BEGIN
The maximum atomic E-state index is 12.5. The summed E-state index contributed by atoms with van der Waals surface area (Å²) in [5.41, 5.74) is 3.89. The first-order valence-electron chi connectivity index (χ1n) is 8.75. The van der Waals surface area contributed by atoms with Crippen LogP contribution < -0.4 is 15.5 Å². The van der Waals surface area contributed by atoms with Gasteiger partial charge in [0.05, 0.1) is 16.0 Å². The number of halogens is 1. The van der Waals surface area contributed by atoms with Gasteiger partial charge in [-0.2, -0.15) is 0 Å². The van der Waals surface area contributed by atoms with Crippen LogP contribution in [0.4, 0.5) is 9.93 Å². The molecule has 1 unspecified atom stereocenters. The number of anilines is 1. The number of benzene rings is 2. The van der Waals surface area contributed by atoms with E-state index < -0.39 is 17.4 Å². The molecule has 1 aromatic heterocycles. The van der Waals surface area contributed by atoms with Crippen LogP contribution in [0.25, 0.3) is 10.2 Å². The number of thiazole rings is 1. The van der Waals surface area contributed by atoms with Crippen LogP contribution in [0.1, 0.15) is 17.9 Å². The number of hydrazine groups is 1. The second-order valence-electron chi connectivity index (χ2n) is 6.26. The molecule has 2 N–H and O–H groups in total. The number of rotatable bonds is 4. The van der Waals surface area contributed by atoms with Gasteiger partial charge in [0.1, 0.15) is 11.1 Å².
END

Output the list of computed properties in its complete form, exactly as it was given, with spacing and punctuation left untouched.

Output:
The maximum atomic E-state index is 12.5. The summed E-state index contributed by atoms with van der Waals surface area (Å²) in [5.41, 5.74) is 3.89. The first-order valence-electron chi connectivity index (χ1n) is 8.75. The van der Waals surface area contributed by atoms with Crippen LogP contribution < -0.4 is 15.5 Å². The van der Waals surface area contributed by atoms with Gasteiger partial charge in [0.05, 0.1) is 16.0 Å². The number of halogens is 1. The van der Waals surface area contributed by atoms with Gasteiger partial charge in [-0.2, -0.15) is 0 Å². The van der Waals surface area contributed by atoms with Crippen LogP contribution in [0.4, 0.5) is 9.93 Å². The molecule has 1 unspecified atom stereocenters. The number of anilines is 1. The number of benzene rings is 2. The van der Waals surface area contributed by atoms with E-state index < -0.39 is 17.4 Å². The molecule has 1 aromatic heterocycles. The van der Waals surface area contributed by atoms with Crippen LogP contribution in [0.25, 0.3) is 10.2 Å². The number of thiazole rings is 1. The van der Waals surface area contributed by atoms with Crippen LogP contribution in [0.1, 0.15) is 17.9 Å². The number of hydrazine groups is 1. The second-order valence-electron chi connectivity index (χ2n) is 6.26. The molecule has 2 N–H and O–H groups in total. The number of rotatable bonds is 4. The van der Waals surface area contributed by atoms with Gasteiger partial charge in [0.1, 0.15) is 11.1 Å².